Encrypting Data

If someone wants to send you a message and make sure no one but you can read it, that person must obtain your public key and use it to encrypt the message. The person can then transmit the message to you over the network, secure in the knowledge that only you possess the private key needed to decrypt it. Even if an intruder were to intercept the message during transmission, it would still be in its encrypted form and therefore impenetrable. Once you receive the message and decrypt it using your private key, you could reply to it by using the other party’s own public key to encrypt your response, which only that person can decrypt using the private key.

Digitally Signing Data

If you want to send someone a message and have them be absolutely sure it came from you, you can digitally sign it by using your private key to encrypt all or part of the data. Anyone receiving the message can then decrypt the encoded data using your public key. The fact that your public key successfully decrypted the message proves that you sent it, because only your private key could have encrypted it. This process not only prevents other users from impersonating you by sending messages in your name, it also provides the recipient with proof that you sent the message so that you cannot repudiate it later.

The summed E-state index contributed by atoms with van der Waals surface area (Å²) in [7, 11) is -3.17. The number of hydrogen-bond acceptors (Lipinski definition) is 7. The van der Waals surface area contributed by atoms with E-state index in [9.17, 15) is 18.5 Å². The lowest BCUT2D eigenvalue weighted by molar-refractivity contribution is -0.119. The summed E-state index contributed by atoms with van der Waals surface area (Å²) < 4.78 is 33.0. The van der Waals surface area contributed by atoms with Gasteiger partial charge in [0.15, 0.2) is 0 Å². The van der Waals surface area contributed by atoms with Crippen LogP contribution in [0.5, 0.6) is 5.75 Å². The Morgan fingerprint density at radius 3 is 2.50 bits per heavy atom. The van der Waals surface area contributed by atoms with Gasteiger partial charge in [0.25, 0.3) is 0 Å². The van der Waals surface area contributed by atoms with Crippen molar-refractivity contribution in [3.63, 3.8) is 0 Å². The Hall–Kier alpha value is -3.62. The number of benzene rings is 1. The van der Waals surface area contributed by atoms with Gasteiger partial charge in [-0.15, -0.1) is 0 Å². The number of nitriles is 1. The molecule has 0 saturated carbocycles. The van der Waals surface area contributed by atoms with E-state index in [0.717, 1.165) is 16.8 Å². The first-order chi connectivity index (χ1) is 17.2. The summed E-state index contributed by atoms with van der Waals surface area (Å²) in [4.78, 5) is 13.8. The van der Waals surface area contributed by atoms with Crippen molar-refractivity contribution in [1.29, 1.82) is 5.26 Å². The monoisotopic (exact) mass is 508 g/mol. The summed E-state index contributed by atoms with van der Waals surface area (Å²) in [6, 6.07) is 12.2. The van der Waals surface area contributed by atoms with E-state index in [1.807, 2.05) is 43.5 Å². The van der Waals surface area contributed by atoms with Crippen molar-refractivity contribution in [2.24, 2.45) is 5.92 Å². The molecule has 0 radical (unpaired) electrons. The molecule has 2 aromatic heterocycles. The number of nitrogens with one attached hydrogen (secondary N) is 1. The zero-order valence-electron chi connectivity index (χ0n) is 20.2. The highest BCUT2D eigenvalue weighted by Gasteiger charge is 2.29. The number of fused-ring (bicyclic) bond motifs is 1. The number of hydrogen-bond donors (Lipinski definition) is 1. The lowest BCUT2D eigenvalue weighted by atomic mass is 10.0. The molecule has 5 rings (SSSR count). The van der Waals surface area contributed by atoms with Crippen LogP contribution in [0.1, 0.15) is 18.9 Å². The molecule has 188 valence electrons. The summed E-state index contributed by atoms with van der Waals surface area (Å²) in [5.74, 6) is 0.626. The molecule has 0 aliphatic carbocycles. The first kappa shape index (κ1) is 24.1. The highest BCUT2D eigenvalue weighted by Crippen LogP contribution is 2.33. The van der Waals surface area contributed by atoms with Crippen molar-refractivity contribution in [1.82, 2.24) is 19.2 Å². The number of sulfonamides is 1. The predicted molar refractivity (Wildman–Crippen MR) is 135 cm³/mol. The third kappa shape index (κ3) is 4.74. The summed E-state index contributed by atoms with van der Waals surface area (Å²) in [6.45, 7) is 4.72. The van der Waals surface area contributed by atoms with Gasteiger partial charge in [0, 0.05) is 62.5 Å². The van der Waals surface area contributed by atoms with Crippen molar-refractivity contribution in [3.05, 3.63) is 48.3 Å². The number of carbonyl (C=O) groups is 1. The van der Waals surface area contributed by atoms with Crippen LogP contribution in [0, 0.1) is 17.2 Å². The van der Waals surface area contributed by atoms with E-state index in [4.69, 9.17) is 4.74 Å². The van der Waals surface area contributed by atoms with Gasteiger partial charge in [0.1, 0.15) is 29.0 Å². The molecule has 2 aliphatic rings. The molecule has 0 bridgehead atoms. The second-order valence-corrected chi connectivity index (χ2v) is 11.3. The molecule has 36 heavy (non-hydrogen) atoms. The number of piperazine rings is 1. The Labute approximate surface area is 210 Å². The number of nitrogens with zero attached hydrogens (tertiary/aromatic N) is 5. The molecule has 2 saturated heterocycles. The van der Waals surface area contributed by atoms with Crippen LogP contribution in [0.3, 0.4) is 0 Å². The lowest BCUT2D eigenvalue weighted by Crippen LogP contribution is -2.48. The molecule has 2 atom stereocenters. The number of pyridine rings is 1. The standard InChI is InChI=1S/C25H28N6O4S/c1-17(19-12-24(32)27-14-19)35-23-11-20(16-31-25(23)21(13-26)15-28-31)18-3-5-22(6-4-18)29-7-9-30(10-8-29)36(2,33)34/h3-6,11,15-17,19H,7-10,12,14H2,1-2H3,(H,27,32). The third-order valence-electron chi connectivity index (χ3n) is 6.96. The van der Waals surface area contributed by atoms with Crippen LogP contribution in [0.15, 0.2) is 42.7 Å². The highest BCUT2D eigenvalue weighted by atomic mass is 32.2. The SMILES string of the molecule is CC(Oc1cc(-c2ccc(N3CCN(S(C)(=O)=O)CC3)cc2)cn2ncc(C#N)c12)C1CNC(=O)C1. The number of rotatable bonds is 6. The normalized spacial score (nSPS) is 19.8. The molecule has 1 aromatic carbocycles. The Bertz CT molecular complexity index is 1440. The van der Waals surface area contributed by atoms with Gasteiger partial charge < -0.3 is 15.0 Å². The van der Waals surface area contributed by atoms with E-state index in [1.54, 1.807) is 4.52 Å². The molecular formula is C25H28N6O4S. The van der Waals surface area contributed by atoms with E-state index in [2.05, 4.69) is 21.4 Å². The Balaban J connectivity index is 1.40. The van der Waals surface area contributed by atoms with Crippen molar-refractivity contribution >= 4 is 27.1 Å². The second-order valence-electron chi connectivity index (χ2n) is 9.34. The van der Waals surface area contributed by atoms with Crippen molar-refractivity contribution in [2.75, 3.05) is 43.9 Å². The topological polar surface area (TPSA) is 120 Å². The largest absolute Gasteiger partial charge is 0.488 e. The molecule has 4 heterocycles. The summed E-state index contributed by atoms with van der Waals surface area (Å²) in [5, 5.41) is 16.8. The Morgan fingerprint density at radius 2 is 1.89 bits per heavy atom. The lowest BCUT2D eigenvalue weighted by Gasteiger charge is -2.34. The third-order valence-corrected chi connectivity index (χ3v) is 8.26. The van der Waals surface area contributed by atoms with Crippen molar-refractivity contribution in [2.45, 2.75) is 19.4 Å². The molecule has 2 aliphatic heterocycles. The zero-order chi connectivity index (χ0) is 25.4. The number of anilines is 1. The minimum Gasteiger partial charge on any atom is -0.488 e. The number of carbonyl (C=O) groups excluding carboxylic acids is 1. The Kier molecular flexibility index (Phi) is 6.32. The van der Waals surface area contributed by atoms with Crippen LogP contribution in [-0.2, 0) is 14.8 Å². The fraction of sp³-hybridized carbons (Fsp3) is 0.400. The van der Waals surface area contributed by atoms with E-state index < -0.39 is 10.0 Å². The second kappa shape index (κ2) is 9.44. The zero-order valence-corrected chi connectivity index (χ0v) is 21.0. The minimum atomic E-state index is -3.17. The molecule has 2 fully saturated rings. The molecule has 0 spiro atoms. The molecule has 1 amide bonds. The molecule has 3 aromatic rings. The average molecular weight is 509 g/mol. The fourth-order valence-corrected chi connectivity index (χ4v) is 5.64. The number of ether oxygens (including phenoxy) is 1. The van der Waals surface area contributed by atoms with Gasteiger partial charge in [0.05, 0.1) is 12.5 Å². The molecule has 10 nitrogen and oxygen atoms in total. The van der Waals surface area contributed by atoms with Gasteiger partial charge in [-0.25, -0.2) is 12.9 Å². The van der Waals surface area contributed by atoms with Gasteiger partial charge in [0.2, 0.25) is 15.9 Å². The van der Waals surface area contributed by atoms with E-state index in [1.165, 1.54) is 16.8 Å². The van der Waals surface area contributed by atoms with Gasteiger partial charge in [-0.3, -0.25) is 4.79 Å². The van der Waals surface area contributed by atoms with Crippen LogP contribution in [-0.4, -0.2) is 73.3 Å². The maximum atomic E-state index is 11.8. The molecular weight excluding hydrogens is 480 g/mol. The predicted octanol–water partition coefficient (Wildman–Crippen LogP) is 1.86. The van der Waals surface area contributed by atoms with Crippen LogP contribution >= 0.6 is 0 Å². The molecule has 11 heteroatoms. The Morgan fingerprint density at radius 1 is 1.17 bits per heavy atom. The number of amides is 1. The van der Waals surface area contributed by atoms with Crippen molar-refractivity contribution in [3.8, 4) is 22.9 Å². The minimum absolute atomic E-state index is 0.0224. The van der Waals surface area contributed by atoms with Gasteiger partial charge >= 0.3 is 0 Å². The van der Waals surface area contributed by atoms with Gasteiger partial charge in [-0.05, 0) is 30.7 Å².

It is usually not practical to encrypt an entire message for the purpose of digitally signing it. Instead, most PKI systems create a hash from the message and then encrypt the hash using the private key. A hash is a digital summary of the message created by removing redundant bits according to a specialized hashing algorithm.

Verifying Data

When you want to be certain the message you are sending to a recipient is not modified en route, you can use a hashing algorithm to create a hash from the message, and then encrypt both the message and the hash using your private key. When the message arrives at its destination, the recipient’s computer decrypts the message using your public key, and then uses the same hashing algorithm to create a hash from the incoming message. If the hash included with the message matches the hash calculated by the receiving system, the message is verified as being unchanged since its transmission.